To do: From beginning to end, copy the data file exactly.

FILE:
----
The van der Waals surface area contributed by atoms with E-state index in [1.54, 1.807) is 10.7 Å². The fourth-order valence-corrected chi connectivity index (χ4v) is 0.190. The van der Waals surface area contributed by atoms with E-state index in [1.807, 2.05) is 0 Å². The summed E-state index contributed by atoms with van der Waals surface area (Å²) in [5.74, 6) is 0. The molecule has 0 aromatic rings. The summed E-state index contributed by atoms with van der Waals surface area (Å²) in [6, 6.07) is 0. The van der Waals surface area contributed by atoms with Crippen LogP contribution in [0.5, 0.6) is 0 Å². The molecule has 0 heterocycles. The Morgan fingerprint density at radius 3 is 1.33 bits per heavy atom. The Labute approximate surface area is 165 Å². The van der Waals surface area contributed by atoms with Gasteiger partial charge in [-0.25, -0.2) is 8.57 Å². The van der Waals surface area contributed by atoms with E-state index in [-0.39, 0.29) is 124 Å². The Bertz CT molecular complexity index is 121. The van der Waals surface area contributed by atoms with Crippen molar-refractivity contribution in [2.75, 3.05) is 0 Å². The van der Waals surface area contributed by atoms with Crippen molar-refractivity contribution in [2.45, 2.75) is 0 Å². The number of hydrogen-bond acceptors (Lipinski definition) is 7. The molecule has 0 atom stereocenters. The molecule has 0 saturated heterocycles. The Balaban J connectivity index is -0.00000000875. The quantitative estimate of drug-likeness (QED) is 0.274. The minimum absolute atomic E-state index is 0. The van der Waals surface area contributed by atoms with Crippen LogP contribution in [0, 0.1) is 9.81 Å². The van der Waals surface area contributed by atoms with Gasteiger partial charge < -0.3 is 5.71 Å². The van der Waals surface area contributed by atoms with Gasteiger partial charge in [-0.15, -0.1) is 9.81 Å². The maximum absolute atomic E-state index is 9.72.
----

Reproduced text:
The van der Waals surface area contributed by atoms with E-state index in [1.54, 1.807) is 10.7 Å². The fourth-order valence-corrected chi connectivity index (χ4v) is 0.190. The van der Waals surface area contributed by atoms with E-state index in [1.807, 2.05) is 0 Å². The summed E-state index contributed by atoms with van der Waals surface area (Å²) in [5.74, 6) is 0. The molecule has 0 aromatic rings. The summed E-state index contributed by atoms with van der Waals surface area (Å²) in [6, 6.07) is 0. The van der Waals surface area contributed by atoms with Crippen LogP contribution in [0.5, 0.6) is 0 Å². The molecule has 0 heterocycles. The Morgan fingerprint density at radius 3 is 1.33 bits per heavy atom. The Labute approximate surface area is 165 Å². The van der Waals surface area contributed by atoms with Gasteiger partial charge in [-0.25, -0.2) is 8.57 Å². The van der Waals surface area contributed by atoms with E-state index in [-0.39, 0.29) is 124 Å². The Bertz CT molecular complexity index is 121. The van der Waals surface area contributed by atoms with Crippen molar-refractivity contribution in [2.75, 3.05) is 0 Å². The van der Waals surface area contributed by atoms with Crippen molar-refractivity contribution in [2.45, 2.75) is 0 Å². The number of hydrogen-bond acceptors (Lipinski definition) is 7. The molecule has 0 atom stereocenters. The molecule has 0 saturated heterocycles. The Balaban J connectivity index is -0.00000000875. The quantitative estimate of drug-likeness (QED) is 0.274. The minimum absolute atomic E-state index is 0. The van der Waals surface area contributed by atoms with Crippen LogP contribution in [0, 0.1) is 9.81 Å². The van der Waals surface area contributed by atoms with Gasteiger partial charge < -0.3 is 5.71 Å². The van der Waals surface area contributed by atoms with Gasteiger partial charge in [-0.15, -0.1) is 9.81 Å². The maximum absolute atomic E-state index is 9.72.